In this activity, students investigate the properties of a heterogeneous mixture, trail mix, as if it were a contaminated soil sample near a construction site. This activity shows students that heterogeneous mixtures can be separated by physical means, and that when separated, all the parts will equal the whole.
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- Colorado: Math
- a. Find equivalent forms of commonly used fractions, decimals, and percents using models, drawings, and computational strategies (Grade 5)  ...show
- Colorado: Science
- a. Develop, communicate, and justify a procedure to separate simple mixtures based on physical properties (Grade 5)  ...show
- b. Share evidence-based conclusions and an understanding of the impact on the weight/mass of a liquid or gas mixture before and after it is separated into parts (Grade 5)  ...show
- Common Core State Standards for Mathematics: Math
- c. Find a percent of a quantity as a rate per 100 (e.g., 30% of a quantity means 30/100 times the quantity); solve problems involving finding the whole, given a part and the percent. (Grade 6)  ...show
- International Technology and Engineering Educators Association: Technology
- E. Technologies can be used to repair damage caused by natural disasters and to break down waste from the use of various products and systems. (Grades 6 - 8)  ...show
- Next Generation Science Standards: Science
- Conduct an investigation to determine whether the mixing of two or more substances results in new substances. (Grade 5)  ...show
- Discuss properties of mixtures and solutions.
- Discuss methods for separating mixtures and solutions into their original components.
- Describe several engineering applications for mixtures and solutions.
Each group needs:
- Small bag of trail mix
- M&M® candy or other small candy – 3 pieces per student
- Stop watch or other timepiece
- Two copies of the Soil Sleuths worksheet
For the class to share:
- A balance for measuring mass
- A few cans of mixed nuts, fruit cocktail, or other items that list percentages of amounts contained
|Heterogeneous:||Composed of multiple parts with different properties and not uniform throughout.|
|Homogeneous:||A mixture or solution that is uniform throughout.|
Before the Activity
With the Students
- Have students define what a mixture and a solution is.
- Give each group a small bag of trail mix. Explain to the students that this is a small sample of soil that was found outside of a construction site. Most soils are made up of many different small components. Some of the components in this soil sample are contaminants (dust, lead, paint). Soil contaminants can have high health risks when we come in direct contact with the soil or when the contaminants break down into the surrounding ground water and into our water resources. As environmental engineers, they need to determine the percent of each material found in the soil sample. This will help them decide how to clean up the contaminated soil.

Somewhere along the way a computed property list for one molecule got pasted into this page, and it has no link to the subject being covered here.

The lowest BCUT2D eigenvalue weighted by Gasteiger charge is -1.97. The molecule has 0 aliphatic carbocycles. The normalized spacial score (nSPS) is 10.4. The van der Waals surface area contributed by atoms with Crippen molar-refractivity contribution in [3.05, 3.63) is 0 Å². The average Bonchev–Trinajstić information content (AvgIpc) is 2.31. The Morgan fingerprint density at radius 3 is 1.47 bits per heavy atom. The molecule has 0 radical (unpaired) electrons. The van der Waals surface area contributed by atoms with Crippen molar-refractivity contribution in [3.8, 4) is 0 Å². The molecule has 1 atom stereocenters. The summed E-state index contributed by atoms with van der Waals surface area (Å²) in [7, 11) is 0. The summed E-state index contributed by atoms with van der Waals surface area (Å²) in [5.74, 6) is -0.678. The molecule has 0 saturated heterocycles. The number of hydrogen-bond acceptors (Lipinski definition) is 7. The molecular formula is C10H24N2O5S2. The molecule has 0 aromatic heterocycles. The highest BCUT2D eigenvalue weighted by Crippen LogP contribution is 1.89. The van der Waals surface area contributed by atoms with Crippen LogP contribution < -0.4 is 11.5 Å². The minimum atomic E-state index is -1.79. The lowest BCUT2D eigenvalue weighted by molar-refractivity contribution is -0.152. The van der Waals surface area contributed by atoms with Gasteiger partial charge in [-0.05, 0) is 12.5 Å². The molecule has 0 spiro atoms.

- Have the students observe their trail mix and ask them to classify it as a mixture or a solution.
- Once they have determined that the bag is a mixture, have the students find the mass of each item/part. For this step, the students need to weigh everything. This includes little pieces of cereal or the "skins" from the peanuts.
- Using the Soil Sleuths Worksheet as a guide, have the student groups compute the percentage of each part of the trail mix (i.e., What percent of the trail mix is peanuts?) Explain that this is one way engineers may measure the amounts of materials in something like a soil sample, in order to determine what materials are present and what form of clean up is needed. The teacher may need to help explain how to compute percentages depending on students' math level.
- Have students round their percentages to the nearest hundredth. Compare this process of rounding money – dollars and cents. The final percentage should be close to 100%.
- Have the students analyze their soil samples. For example, if peanuts and raisins are normal components of soil, such as minerals and organic matter, then how many contaminants (other parts of the trail mix), such as lead, dust and paint, were found in the sample? What percentage of the soil was contaminated? (Have the students add the percentages of the "other parts.") Was their sample pretty contaminated or not? What situations would a contaminated soil sample be of concern to engineers? (Possible answers: where animals graze, where people are building homes, parks, schools, playgrounds, drinking water, etc.)
- Discuss other everyday products that provide information about percentages, such as canned juices and cocktail nuts. If possible, bring in a few of these items to show the students.
- Finally, let the students enjoy the snacks as they discuss how a mixture is different from a solution. (When they are finished with Part 1, the teacher may let the students eat the trail mix, if desired.)
- What is one difference between a solution and a mixture? (Possible answers: Mixtures retain their original properties, solutions do not. Solutions cannot be separated by filters.)
Activity Embedded Assessment
Trimpe, Tracy. Science Spot, Chemistry Lesson Plans, September 4, 2006, accessed September 7, 2006. http://www.sciencespot.net/Pages/classchem.html#Anchormixtures
Brian Kay, Daria Kotys-Schwartz, Malinda Schaefer Zarske, Janet Yowell
© 2006 by Regents of the University of Colorado
Integrated Teaching and Learning Program, College of Engineering, University of Colorado Boulder
Last modified: March 2, 2015